Resistance to protein adsorption and adhesion of fibroblasts on nanocrystalline diamond films: the role of topography and boron doping

  • María Alcaide
  • Stavros Papaioannou
  • Andrew Taylor
  • Ladislav Fekete
  • Leonid Gurevich
  • Vladimir Zachar
  • Cristian Pablo Pennisi
Engineering and Nano-engineering Approaches for Medical Devices Original Research
Part of the following topical collections:
  1. Engineering and Nano-engineering Approaches for Medical Devices

Abstract

Boron-doped nanocrystalline diamond (BNCD) films exhibit outstanding electrochemical properties that make them very attractive for the fabrication of electrodes for novel neural interfaces and prosthetics. In these devices, the physicochemical properties of the electrode materials are critical to ensure an efficient long-term performance. The aim of this study was to investigate the relative contribution of topography and doping to the biological performance of BNCD films. For this purpose, undoped and boron-doped NCD films were deposited on low roughness (LR) and high roughness (HR) substrates, which were studied in vitro by means of protein adsorption and fibroblast growth assays. Our results show that BNCD films significantly reduce the adsorption of serum proteins, mostly on the LR substrates. As compared to fibroblasts cultured on LR BNCD films, cells grown on the HR BNCD films showed significantly reduced adhesion and lower growth rates. The mean length of fibronectin fibrils deposited by the cells was significantly increased in the BNCD coated substrates, mainly in the LR surfaces. Overall, the largest influence on protein adsorption, cell adhesion, proliferation, and fibronectin deposition was due to the underlying sub-micron topography, with little or no influence of boron doping. In perspective, BNCD films displaying surface roughness in the submicron range may be used as a strategy to reduce the fibroblast growth on the surface of neural electrodes.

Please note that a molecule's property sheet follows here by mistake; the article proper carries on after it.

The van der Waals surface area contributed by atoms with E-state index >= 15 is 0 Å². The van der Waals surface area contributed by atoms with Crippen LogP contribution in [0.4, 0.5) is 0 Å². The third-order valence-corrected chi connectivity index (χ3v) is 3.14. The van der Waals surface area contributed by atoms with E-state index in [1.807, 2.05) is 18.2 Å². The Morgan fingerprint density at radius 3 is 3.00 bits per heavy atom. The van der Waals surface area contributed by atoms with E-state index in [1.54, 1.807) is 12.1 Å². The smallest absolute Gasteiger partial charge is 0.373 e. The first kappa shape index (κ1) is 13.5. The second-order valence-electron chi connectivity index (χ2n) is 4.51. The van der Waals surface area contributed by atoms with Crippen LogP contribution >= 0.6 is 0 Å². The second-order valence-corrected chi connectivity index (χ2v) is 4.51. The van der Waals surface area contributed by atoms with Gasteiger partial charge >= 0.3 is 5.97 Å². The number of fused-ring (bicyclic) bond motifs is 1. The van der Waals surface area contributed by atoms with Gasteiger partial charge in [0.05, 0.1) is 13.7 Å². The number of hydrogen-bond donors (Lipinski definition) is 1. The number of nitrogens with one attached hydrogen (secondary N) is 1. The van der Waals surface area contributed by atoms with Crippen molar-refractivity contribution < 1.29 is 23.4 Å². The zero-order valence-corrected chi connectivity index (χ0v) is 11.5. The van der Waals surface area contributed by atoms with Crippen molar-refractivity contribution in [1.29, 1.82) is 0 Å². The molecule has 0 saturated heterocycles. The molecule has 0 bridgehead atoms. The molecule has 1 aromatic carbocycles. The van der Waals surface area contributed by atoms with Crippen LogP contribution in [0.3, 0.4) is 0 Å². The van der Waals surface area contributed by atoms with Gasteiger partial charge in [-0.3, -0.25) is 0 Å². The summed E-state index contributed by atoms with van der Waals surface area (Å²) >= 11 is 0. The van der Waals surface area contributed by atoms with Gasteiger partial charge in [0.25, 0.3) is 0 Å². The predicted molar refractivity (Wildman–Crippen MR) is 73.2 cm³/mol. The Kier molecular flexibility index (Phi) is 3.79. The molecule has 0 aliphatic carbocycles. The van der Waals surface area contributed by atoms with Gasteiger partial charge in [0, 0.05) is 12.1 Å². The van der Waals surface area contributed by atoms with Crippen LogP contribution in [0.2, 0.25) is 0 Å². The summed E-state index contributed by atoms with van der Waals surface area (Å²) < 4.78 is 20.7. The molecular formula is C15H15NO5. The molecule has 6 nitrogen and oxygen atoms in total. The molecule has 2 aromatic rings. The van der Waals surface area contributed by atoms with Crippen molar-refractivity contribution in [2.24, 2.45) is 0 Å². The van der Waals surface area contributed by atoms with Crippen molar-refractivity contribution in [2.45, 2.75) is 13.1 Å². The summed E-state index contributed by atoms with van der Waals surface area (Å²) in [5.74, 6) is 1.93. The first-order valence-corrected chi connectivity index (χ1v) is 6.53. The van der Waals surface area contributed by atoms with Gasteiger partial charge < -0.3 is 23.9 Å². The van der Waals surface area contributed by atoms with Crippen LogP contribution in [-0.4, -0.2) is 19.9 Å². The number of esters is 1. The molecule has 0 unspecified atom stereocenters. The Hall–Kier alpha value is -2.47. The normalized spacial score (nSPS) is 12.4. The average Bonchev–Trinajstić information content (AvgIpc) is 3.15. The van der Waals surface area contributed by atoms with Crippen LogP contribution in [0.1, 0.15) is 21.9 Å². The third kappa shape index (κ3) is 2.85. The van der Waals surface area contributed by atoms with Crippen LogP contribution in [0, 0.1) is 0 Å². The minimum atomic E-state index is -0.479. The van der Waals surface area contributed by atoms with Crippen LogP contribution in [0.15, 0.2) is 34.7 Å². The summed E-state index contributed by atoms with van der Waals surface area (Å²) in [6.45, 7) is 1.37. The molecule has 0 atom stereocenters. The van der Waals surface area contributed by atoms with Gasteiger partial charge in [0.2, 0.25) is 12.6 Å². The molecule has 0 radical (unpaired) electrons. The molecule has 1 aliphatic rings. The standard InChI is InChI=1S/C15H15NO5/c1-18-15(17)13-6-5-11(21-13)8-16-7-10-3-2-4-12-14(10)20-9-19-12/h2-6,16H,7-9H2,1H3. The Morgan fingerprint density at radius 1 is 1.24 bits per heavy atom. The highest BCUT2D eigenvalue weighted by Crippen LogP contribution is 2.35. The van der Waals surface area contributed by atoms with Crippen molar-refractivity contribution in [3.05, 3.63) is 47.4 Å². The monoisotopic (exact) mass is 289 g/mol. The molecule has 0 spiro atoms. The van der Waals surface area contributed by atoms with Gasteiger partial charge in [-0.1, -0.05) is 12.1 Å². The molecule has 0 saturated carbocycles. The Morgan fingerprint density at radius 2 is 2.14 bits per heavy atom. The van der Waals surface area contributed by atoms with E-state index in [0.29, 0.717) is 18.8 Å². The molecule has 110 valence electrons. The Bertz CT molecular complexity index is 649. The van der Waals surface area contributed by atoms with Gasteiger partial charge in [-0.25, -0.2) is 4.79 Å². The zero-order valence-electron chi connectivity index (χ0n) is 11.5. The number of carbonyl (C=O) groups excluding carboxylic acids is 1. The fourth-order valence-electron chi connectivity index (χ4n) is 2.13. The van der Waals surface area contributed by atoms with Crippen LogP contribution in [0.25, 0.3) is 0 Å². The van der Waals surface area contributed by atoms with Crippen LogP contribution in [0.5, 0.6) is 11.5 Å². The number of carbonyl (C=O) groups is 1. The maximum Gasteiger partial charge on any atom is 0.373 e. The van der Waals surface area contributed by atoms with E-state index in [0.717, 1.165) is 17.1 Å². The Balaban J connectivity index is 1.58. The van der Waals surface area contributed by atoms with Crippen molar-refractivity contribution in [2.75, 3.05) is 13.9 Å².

Graphical Abstract

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Copyright information

© Springer Science+Business Media New York 2016

Authors and Affiliations

  1. 1.Laboratory for Stem Cell Research, Department of Health Science and TechnologyAalborg UniversityAalborgDenmark
  2. 2.Institute of Physics, ASCR v.v.i.PragueCzech Republic
  3. 3.Nano6 s.r.o.KladnoCzech Republic
  4. 4.Department of Physics and NanotechnologyAalborg UniversityAalborg ∅Denmark

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